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Marler Blog Providing Commentary on Food Poisoning Outbreaks & Litigation

FDA to combat vibrio vulnificus in oysters by requiring further processing

Elizabeth Weise of USA Today reported on a speech by “FDA’s Michael Taylor [where he] outlined the agency’s plans to combat the deadly bacteria vibrio vulnificus by requiring Gulf-raised oysters to undergo post-production processing to kill the bacteria. Taylor told the assembled state health department and shellfish industry officials that as of 2011, the agency would no longer allow fresh, live oysters from Texas, Louisiana and Florida to be sold during the warm-weather months unless they were processed.”

Of course, oysters are grown and eaten raw in other parts of the country – and have been linked to vibrio vulnificus illnesses as well – at least twice – 2006 and 2009 – from the State of Washingon.  Curious why the requirement is not on all oysters?  Of course, I always thought it was a bit unwise to eat raw oysters anyway.  Frankly, over the years we have been asked to look at several vibrio cases and we have declined to represent the ill persons.

According to Ms. Weise, “FDA would require that Gulf coast oyster undergo one of four processes to kill potential bacteria:

• Quick freezing
• High pressure treatment
• Mild heat
• Low dose gamma radiation”

According to an online textbook on bacteriology:

V. vulnificus causes disease in individuals who eat contaminated seafood (usually raw or undercooked oysters) or have an open wound that is exposed to seawater. Among healthy people, ingestion of V. vulnificus can cause vomiting, diarrhea, and abdominal pain. Most V. vulnificus infections are acute and have no long-term consequences.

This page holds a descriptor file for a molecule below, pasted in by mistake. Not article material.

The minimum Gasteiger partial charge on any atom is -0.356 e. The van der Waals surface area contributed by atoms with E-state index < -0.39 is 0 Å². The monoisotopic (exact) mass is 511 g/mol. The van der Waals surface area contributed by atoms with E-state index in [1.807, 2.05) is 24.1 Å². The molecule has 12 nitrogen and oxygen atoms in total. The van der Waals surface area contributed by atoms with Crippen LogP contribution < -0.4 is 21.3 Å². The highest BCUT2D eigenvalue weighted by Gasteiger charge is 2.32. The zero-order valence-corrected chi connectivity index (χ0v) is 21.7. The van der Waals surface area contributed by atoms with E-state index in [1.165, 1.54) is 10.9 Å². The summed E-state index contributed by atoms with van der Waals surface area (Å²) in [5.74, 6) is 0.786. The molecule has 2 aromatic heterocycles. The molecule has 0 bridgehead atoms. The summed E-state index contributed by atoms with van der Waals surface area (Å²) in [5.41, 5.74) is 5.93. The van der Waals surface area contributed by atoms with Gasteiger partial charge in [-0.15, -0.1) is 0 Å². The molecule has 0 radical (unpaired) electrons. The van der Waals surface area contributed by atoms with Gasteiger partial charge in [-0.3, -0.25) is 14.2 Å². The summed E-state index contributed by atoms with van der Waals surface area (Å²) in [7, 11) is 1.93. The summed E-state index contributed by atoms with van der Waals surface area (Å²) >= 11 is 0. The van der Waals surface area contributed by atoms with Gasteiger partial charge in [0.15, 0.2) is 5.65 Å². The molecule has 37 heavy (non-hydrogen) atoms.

In immunocompromised persons, particularly those with chronic liver disease, V. vulnificus can invade the bloodstream from either a wound or from the GI tract, causing a severe and life-threatening illness called primary septicemia, characterized by fever, chills, septic shock and death. Blistering skin lesions accompany the disease in about 70% of the cases. V. vulnificus bloodstream infections are fatal about 50% of the time.

Although V. vulnificus is a rare cause of disease, it is likely that it is unrecognized and underreported (one estimate of the total number of cases annually in the U.S. is as high as 45,000). Between 1988 and 1995, CDC received reports of over 300 V. vulnificus infections from the Gulf Coast states, where the majority of cases occur.

Persons who are immunocompromised, especially those with chronic liver disease, are at risk for V. vulnificus when they eat raw seafood, particularly oysters. These individuals are 80-200 times more likely to develop V. vulnificus primary septicemia than are healthy people. For this particular risk group, the infection carries one of the highest mortality rates of all bacterial infections.